The Quality Assurance assessors must provide a formal assessment of the overall quality of the Regulatory Impact Assessment for inclusion in the “Impact Analysis Requirements” section of the Cabinet paper.
A suggested form for the Quality Assurance statement is:
- [Name of team or position of person completing assessment — eg, authoring agency or the Regulatory Quality Team] has reviewed the Regulatory Impact Assessment prepared by [name of agency] and associated supporting material, and
- [Statement on whether the assessors consider that the information and analysis summarised in the Regulatory Impact Assessment meets or does not meet or partially meets the Quality Assurance criteria.]
- [Explanation of the above assessment and comments on any issues that have been identified in relation to any of the dimensions of Quality Assurance criteria. For example, where the assessment is that the Regulatory Impact Assessment “does not meet” or “partially meets” the Quality Assurance criteria, state the areas that do not meet and the impacts of these areas on the robustness of the advice as a support to Ministers' decision making; or comment on how the policy proposal be moved forward or put on more solid foundations (eg, further analysis of a particular issue, consultation with certain stakeholders, or careful monitoring and preparedness to take further action if necessary).]
The purpose of the Quality Assurance statement is to provide decision-makers with advice on the quality of the information in the Regulatory Impact Assessment and the reliance they should place on the underlying Impact Analysis. It is not a comment on the efforts of the author or their agency.
In practice, judgement is required in deciding which category a Regulatory Impact Assessment falls into (particularly when choosing between “meets” and “partially meets”; and between “partially meets” and “does not meet”). The Quality Assurance assessors need to consider the context of the decisions being taken (eg, whether they are in principle or final policy decisions) and any constraints that have been identified or disclosed that may compromise the quality of the Impact Analysis.
In general, we recommend that “does not meet” is used when the Regulatory Impact Assessment falls short of the standards on more than one aspect (eg, several components of the required information are absent or of inadequate quality). “Partially meets” may be appropriate when the Regulatory Impact Assessment meets the quality standards on most dimensions, but there is one particular area of deficiency that should be highlighted.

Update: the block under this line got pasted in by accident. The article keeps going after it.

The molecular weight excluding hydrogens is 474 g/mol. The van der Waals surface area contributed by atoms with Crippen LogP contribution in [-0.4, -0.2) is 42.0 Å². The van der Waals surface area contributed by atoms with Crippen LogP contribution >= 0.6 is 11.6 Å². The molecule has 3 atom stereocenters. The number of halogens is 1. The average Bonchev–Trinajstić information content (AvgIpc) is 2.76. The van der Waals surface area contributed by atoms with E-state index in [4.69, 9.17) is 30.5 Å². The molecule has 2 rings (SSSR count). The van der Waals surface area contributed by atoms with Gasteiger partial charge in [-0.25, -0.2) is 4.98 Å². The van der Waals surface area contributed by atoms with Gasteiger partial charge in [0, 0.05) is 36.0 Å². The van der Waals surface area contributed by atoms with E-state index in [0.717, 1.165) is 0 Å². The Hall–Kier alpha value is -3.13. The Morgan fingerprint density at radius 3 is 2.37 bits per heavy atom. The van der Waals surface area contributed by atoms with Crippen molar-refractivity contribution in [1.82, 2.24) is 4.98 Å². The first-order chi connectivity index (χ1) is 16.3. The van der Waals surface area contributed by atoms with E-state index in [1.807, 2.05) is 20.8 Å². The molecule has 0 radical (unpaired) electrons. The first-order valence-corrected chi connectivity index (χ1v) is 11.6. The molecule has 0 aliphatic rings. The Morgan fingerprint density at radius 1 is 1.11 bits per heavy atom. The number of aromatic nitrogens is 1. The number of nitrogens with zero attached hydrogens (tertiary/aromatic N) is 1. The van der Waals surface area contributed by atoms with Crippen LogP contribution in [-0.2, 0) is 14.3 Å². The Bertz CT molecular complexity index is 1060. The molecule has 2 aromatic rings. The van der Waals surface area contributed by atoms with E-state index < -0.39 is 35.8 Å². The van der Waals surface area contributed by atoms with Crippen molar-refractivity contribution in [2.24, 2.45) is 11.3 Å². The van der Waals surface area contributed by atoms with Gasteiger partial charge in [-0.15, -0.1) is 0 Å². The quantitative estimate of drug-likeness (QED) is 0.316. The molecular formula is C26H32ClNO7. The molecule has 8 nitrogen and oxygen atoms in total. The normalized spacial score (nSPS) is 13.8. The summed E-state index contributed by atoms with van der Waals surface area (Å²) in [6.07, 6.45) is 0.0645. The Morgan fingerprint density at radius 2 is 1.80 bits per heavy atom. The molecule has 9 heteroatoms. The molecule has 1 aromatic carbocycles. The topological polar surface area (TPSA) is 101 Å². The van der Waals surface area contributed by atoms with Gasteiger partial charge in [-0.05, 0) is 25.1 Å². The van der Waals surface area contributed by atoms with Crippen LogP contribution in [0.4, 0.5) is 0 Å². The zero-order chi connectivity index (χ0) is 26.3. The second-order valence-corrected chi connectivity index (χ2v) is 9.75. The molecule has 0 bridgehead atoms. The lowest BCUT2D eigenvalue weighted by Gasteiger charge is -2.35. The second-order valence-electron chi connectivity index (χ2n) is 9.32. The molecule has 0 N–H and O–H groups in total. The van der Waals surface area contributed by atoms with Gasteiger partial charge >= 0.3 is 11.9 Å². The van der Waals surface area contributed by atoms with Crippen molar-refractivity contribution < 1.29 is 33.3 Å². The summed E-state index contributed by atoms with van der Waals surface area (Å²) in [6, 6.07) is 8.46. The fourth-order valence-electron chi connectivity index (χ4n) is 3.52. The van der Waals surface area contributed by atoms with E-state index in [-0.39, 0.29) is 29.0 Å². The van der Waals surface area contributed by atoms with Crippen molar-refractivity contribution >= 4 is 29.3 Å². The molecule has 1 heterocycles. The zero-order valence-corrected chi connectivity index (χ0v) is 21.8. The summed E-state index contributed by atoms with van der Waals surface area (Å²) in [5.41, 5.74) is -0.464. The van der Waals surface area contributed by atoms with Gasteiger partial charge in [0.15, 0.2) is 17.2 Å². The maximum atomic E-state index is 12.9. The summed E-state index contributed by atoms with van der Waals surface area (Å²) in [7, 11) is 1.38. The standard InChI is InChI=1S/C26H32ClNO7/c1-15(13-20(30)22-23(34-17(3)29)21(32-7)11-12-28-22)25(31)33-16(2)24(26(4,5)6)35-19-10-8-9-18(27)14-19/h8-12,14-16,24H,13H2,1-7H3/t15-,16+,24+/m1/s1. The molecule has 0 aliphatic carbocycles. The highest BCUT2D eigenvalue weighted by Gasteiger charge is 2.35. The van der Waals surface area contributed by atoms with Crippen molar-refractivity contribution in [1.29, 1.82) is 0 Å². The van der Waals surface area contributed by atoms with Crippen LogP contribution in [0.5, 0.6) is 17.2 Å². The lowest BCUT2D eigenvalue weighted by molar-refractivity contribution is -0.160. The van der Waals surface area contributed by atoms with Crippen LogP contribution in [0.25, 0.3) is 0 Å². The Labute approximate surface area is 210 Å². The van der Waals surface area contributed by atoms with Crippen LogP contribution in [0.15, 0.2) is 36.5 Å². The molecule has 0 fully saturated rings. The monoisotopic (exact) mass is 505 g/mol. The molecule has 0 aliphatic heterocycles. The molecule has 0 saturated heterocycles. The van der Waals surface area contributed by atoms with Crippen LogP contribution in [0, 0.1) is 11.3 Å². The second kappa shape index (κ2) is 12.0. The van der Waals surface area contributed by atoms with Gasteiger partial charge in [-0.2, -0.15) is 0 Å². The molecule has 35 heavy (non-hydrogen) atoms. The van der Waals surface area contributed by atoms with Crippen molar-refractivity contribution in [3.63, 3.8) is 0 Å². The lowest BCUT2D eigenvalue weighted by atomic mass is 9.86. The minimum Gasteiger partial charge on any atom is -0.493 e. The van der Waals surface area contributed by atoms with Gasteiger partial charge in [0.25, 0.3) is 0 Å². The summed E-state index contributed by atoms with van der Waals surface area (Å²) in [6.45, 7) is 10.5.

There is no set format for the explanation of the assessment or comments on Quality Assurance issues, as these will depend on the particular circumstances of the individual Regulatory Impact Assessment. However, the Quality Assurance statement should:
- be succinct
- provide an indication as to the reliance that can be placed on the Regulatory Impact Assessment, as a basis for informed decision-making
- relate the issues raised to the relevant Quality Assurance criterion
- explain any gaps between the Impact Analysis in the Regulatory Impact Assessment and what they would have expected to see, and the implications or risks this poses. That is, what further analysis could or should have been undertaken, and/or what risk mitigation can be done (eg, additional, targeted consultation).
Where a Regulatory Impact Assessment is assessed as “partially meets” or “does not meet” the Quality Assurance criteria, agencies should have an internal process. This may include briefing senior management and Ministers' offices.
The assessment by the Quality Assurance assessors should be considered independent and final. There may be instances when the policy team responsible for preparing the Regulatory Impact Assessment is not satisfied with the final assessment and/or the wording of the Quality Assurance statement. In anticipation of such scenarios, agencies may wish to consider the process by which these situations will be managed. For example, identifying the responsible senior management and how they will provide support to the Quality Assurance assessors to maintain their independence.
11.6. Other Quality Assurance assistance
Assistance can be useful for other elements of the process, beyond those covered by formal Quality Assurance.
Discussion documents (recommended)
Formal Quality Assurance is not required for discussion document. Therefore, Quality Assurance assessors do not need to provide a Quality Assurance statement for the Cabinet paper.
However, good quality Impact Analysis in discussion documents can help to ensure that they will provide the basis for a good quality Regulatory Impact Assessment at the end of the policy process. Quality Assurance assessors may therefore be able to save themselves and authors' time and trouble at a later stage, by providing advice and feedback on the quality of consultation material in the discussion document.
The focus of these comments should, therefore, be on whether the discussion document appropriately incorporates or is adequately structured around the Impact Analysis framework, and whether there are suitable questions for stakeholders. (See the Guidance Note on
Other assistance (optional)
Additional engagement earlier in the policy process can assist in lifting the quality of the analysis, the final Regulatory Impact Assessment, and ultimately the regulatory proposal itself.